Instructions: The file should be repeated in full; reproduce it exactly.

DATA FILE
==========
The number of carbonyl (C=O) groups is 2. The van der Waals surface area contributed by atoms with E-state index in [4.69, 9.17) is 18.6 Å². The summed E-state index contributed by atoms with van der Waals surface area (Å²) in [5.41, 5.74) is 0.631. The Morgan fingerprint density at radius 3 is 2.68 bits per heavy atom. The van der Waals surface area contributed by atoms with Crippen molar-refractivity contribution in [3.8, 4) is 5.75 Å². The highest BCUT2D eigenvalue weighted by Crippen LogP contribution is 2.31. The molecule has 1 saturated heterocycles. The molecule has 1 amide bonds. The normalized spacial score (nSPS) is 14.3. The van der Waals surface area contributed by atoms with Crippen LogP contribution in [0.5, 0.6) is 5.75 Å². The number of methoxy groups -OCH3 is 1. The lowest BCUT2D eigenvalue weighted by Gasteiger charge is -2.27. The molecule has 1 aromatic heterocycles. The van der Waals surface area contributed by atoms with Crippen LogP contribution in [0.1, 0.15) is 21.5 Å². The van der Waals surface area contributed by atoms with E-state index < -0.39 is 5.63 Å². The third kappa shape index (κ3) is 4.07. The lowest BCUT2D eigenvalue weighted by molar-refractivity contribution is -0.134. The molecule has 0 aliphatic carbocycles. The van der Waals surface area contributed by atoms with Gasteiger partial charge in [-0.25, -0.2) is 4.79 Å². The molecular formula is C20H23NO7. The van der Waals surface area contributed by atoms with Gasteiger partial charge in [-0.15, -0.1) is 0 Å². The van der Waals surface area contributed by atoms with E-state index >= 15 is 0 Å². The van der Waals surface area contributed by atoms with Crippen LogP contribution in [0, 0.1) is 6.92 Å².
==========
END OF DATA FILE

The number of carbonyl (C=O) groups is 2. The van der Waals surface area contributed by atoms with E-state index in [4.69, 9.17) is 18.6 Å². The summed E-state index contributed by atoms with van der Waals surface area (Å²) in [5.41, 5.74) is 0.631. The Morgan fingerprint density at radius 3 is 2.68 bits per heavy atom. The van der Waals surface area contributed by atoms with Crippen molar-refractivity contribution in [3.8, 4) is 5.75 Å². The highest BCUT2D eigenvalue weighted by Crippen LogP contribution is 2.31. The molecule has 1 saturated heterocycles. The molecule has 1 amide bonds. The normalized spacial score (nSPS) is 14.3. The van der Waals surface area contributed by atoms with Crippen LogP contribution in [0.5, 0.6) is 5.75 Å². The number of methoxy groups -OCH3 is 1. The lowest BCUT2D eigenvalue weighted by Gasteiger charge is -2.27. The molecule has 1 aromatic heterocycles. The van der Waals surface area contributed by atoms with Crippen LogP contribution in [0.1, 0.15) is 21.5 Å². The van der Waals surface area contributed by atoms with E-state index < -0.39 is 5.63 Å². The third kappa shape index (κ3) is 4.07. The lowest BCUT2D eigenvalue weighted by molar-refractivity contribution is -0.134. The molecule has 0 aliphatic carbocycles. The van der Waals surface area contributed by atoms with Gasteiger partial charge in [-0.25, -0.2) is 4.79 Å². The molecular formula is C20H23NO7. The van der Waals surface area contributed by atoms with Gasteiger partial charge in [-0.15, -0.1) is 0 Å². The van der Waals surface area contributed by atoms with E-state index >= 15 is 0 Å². The van der Waals surface area contributed by atoms with Crippen LogP contribution in [0, 0.1) is 6.92 Å².